Pio del Pilar

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Pio del Pilar (11 July 1860 – 21 June 1931) was a revolutionary general of the Philippines. He rose from the ranks with his patriotism and valor. He was a trusted general of Andres Bonifacio and later, Emilio Aguinaldo.

Early Life

Del Pilar was born on 11 July 1860 in Culi-Culi, Makati, Rizal to Isaac del Pilar and Antonia Castañeda. Although his parents were poor, they were able to send him to the school of Pascual Rodriguez for two years and Ramon Renaldo for four months. However, he needed to stop his studies to work in the farm after his father got sick.

When he was 17 years old, he married his childhood friend Juliana Valeriano.

He was drafted into the Spanish army. He was assigned in Mindanao to fight the Muslims. After his release from service, he was appointed Cabeza de Barangay, then Teniente del Barrio in Makati.

Philippine Revolution

In May 1896, del Pilar joined the Katipunan under Bonifacio and started the Magtagumpay chapter in his hometown. Although he was arrested and tortured by the Spaniards early on, he kept his silence until he was released.

In August 1896, del Pilar experienced his first battle against the colonizers in Mandaluyong. In November, his group took over Binakayan, which was under Spanish control. His successes earned him the respect of other Filipinos. He was already a colonel when he defended Bacoor and Las Piñas. He was promoted to brigadier-general afterward.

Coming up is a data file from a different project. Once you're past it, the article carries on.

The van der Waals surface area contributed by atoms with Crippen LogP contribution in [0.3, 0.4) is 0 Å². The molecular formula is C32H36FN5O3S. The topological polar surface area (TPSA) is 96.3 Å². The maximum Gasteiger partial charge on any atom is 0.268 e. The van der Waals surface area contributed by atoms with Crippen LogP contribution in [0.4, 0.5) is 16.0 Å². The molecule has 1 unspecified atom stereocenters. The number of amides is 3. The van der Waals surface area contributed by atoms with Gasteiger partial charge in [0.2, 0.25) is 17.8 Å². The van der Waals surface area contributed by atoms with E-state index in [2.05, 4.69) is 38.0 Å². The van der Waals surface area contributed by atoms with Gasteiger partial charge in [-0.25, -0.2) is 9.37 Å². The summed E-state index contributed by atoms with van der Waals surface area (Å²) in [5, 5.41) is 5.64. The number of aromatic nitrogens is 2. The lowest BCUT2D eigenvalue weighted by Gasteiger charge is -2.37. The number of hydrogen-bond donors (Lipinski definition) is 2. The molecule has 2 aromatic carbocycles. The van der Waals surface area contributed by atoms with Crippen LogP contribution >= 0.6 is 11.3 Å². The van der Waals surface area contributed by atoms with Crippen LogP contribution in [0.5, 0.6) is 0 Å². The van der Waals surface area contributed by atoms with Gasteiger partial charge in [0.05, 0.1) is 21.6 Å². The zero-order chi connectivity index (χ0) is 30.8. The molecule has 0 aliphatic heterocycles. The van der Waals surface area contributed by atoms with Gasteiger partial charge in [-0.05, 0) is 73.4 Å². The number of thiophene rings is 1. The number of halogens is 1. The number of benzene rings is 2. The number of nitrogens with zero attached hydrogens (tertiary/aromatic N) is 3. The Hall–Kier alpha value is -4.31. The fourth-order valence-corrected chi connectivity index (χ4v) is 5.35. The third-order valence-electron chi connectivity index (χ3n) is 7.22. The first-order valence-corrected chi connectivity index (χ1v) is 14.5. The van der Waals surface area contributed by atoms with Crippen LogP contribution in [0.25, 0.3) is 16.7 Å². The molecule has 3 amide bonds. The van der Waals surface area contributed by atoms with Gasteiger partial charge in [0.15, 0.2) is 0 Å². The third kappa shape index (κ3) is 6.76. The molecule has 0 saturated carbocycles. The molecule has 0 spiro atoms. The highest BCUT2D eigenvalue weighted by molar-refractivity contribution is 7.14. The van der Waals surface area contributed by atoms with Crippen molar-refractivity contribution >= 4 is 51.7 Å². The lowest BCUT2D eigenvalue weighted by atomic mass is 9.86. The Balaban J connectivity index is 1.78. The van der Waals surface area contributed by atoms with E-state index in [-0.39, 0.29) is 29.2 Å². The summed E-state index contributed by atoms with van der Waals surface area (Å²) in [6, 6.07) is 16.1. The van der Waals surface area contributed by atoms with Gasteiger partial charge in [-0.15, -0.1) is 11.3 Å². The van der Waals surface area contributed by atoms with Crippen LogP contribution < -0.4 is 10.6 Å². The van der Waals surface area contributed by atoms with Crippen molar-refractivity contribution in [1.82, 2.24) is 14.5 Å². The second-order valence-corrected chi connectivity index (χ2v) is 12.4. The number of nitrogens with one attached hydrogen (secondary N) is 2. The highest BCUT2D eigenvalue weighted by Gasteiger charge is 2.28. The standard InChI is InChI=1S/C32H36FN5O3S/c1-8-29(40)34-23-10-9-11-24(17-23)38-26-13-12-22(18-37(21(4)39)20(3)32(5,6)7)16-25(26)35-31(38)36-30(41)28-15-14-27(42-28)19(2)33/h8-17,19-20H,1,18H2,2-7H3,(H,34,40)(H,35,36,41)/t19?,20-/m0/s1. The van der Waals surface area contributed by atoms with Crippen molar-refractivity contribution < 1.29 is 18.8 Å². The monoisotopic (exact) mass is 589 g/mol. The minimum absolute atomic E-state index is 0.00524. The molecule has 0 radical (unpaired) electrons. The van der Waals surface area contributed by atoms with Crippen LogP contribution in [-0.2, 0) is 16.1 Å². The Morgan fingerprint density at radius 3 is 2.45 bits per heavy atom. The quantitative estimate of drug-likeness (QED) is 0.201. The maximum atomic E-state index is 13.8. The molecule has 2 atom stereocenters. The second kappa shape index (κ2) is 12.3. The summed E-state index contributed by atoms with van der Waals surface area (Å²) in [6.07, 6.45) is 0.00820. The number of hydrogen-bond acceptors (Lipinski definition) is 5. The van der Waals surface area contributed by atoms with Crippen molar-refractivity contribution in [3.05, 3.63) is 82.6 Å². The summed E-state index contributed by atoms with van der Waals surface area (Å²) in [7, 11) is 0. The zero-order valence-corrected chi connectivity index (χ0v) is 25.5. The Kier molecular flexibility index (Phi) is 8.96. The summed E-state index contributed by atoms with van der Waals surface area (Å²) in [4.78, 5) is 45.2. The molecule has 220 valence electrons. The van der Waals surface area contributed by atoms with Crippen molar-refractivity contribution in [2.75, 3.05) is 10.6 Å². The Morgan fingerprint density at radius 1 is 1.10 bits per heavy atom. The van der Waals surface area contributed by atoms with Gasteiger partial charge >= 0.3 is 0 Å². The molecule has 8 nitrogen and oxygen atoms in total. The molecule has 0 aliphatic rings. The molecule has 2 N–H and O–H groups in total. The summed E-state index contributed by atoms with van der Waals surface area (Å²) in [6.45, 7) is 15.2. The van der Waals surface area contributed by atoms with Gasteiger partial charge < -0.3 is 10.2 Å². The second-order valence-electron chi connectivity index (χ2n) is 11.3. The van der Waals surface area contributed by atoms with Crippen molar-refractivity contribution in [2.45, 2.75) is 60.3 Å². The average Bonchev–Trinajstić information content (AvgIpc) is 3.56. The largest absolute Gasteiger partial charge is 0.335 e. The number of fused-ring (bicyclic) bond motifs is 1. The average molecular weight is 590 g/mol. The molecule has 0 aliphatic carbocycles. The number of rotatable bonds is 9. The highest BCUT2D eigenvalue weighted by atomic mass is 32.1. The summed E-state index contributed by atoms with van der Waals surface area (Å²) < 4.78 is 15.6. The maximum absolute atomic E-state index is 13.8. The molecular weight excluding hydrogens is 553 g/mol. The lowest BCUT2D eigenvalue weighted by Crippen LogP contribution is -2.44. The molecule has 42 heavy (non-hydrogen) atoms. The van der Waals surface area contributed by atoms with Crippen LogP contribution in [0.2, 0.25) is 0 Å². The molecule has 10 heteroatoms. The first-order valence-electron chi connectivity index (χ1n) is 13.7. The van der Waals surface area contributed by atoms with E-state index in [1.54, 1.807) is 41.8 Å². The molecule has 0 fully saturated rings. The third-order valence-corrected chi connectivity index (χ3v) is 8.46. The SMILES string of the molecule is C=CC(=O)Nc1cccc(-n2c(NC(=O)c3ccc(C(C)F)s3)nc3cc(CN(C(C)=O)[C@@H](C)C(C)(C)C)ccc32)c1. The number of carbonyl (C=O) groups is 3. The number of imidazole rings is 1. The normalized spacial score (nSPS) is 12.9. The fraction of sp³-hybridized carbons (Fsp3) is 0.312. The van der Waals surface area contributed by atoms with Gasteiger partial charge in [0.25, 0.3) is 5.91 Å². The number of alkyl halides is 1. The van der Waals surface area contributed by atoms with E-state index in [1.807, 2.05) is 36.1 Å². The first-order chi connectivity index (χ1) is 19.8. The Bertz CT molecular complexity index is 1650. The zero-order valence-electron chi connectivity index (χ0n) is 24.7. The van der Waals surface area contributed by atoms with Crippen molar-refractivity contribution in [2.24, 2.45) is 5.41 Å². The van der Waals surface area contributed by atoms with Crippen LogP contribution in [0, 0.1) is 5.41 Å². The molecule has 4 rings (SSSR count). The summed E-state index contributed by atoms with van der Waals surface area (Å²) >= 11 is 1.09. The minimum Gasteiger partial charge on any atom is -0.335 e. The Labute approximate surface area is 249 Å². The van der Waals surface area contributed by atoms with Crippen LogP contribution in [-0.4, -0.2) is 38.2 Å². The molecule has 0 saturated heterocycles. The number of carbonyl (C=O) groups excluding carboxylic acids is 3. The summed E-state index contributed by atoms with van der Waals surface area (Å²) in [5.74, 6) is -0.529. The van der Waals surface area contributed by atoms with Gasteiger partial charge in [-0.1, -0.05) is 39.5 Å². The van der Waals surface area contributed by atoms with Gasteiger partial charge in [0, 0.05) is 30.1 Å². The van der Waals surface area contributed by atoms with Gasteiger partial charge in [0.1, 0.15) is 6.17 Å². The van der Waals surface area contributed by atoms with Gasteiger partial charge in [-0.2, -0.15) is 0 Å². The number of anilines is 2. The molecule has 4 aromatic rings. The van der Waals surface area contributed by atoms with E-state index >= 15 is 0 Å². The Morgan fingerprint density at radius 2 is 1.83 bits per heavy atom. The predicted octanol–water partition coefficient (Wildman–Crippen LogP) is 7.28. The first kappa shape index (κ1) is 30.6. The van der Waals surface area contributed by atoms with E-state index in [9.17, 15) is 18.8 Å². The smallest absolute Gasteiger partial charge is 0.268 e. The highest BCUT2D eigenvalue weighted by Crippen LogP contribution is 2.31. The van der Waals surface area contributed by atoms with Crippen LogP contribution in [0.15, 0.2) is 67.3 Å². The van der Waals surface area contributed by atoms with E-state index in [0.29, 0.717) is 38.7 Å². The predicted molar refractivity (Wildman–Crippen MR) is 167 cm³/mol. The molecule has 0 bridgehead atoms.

Del Pilar was one of the signatories of the Military Agreement in Naik formed by Bonifacio. After the latter was executed, he joined Aguinaldo and became one of his trusted generals.

When Aguinaldo and other revolutionary leaders were exiled to Hong Kong in December 1897, del Pilar stayed in the Philippines and offered his services to the Spanish army. However, when the revolution against the Spaniards resumed, he again fought for Philippine independence, even when the US colonizers occupied the country.

He was eventually captured in the Battle of Morong. Together with Apolinario Mabini and Artemio Ricarte, he refused to become a US ally and was exiled to Guam in January 1901. He was able to return to the Philippines after US President Theodore Roosevelt extended amnesty and pardon to all war prisoners in August 1902.

Del Pilar died on 21 June 1931 due to illness. His birthplace Culi-Culi was renamed after him and a statue was built in his honor in Ayala Avenue, Makati.


  • Agoncillo, Teodoro A. 1990. History of the Filipino People, 8th ed. Quezon City: Garotech.
  • Manuel, E. Arsenio. 1955. Dictionary of Philippine Biography Volume 1. Quezon City: Filipiniana.
  • Quirino, Carlos. 1995. Who's who in Philippine History. Manila: Tahanan Books.
  • UST Alumni Association, Inc. 1972. UST Alumni Directory 1611-1971. Manila: University of Santo Tomas.



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